Since 2018, an estimated one million Muslims, predominantly Turkish Uighur Muslims, have been held in camps and prisons in Xinjiang in northwestern China. The Chinese government has claimed that these are voluntary “re-education” centers or places to “eradicate extremist ideology.” However, there is evidence to suggest that Uighurs are being detained without trial, and that Muslim women are forced to check for pregnancy consistently and insert intrauterine devices to prevent pregnancy.
There have been accounts of torture and sexual and physical abuse in attempts to punish and eradicate China’s Muslim minorities. The Chinese government is forcing these Muslims to denounce and abandon their religion, while also profiting from forced Uighur labor. According to the New York Times, “one in five cotton garments sold globally contains cotton or yarn from the Xinjiang region of northwestern China.” The forced labor in this area produces goods ranging from cotton and clothing to computer parts and hair products.
This conflict has stemmed from long-standing tensions between the Han Chinese and Uighur Muslim ethnic groups after ongoing terrorist attacks. Tensions came to a peak in 2009 when ethnic rioting claimed to be done by Uighurs in Urumqi (the capital of the Xinjiang region) resulted in the death of mostly Han Chinese. Since then, Uighurs have planned other attacks against Han Chinese, such as hijacking a plane to Urumqi in 2012 and bombing and knife attacks in 2014. These events have resulted in the investigation and detention of suspected Uighur Muslims. The Chinese government, where Han Chinese individuals are the majority, claim these are “re-education” camps, praising the Chinese Communist Party (CCP) and President Xi Jinping for educating about extremism and terrorism. The CCP claim they are using these internment camps to minimize the threat of terrorism.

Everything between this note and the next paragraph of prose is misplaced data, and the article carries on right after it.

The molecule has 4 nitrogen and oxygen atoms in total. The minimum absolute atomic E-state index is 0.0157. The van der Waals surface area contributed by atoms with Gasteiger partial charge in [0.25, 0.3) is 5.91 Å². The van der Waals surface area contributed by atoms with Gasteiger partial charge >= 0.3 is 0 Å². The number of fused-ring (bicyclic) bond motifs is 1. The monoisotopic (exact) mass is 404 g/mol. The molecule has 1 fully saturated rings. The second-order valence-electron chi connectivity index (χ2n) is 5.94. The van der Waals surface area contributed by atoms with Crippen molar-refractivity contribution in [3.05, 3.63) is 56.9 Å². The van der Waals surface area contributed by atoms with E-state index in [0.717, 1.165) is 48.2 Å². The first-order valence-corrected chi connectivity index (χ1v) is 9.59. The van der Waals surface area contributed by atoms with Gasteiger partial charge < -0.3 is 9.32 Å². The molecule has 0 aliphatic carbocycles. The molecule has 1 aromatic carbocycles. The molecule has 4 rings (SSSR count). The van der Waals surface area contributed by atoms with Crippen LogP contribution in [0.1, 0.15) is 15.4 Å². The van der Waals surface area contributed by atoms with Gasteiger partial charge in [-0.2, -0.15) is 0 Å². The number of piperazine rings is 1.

In areas with Uighur populations, birth rates have dropped by an alarming 60% since 2015 according to the British ITV News, suggesting that the CCP is sterilizing Uighurs as a method of population control. Additionally, having too many children (sometimes only three) is punishable by sterilization, harsh fines, or detention in these camps.
Recently, a Uighur doctor recounted her experience performing forced abortions, inserting IUDs, administering doses of birth control pills, and even removing the wombs of other Uighur women. She describes, “young women were fitted with contraceptive devices, pregnant women would have to have an abortion, then sterilization.” She recalled her experiences with great remorse, saying that she thought she was just doing her job. She explains, “this is how the government persecuted Uighur women. The clear intention was ethnic cleansing. We were asked to believe this was part of the Communist Party’s population control plan. At the time, I thought it was my job. I felt sorry to see the killing of a small baby, but I never fully realized its damage to the nation. Now I feel such regret.”
Many Uighur women do not understand these procedures—only when they flee camps and get medical help do they find out that they had been sterilized. ITV News describes, “many of the women don’t know what was done to them and need medical help.”
Chinese foreign officials reject any and all claims of forced abortions and sterilization, calling the accounts and rumors Western propaganda.
The United States, along with other nations, is trying to penalize Chinese officials for allowing the internment camps to remain open and are punishing corporations that profit from forced Uighur labor. The US House of Representatives recently passed a mandate that requires companies to prove that goods from the Xinjiang region are not made from Uighur labor.
Many scholars are closely observing the camps to determine if actions taken qualify as genocide. One German scholar, Adrian Zenz, is studying the Xinjiang conflict and suggested in an interview with NPR that the evidence of suppressing births now fits the United Nations’ definition of genocide. However, because of China’s intense secrecy and privacy surrounding this issue, it is difficult to investigate these camps and the mistreatment within them.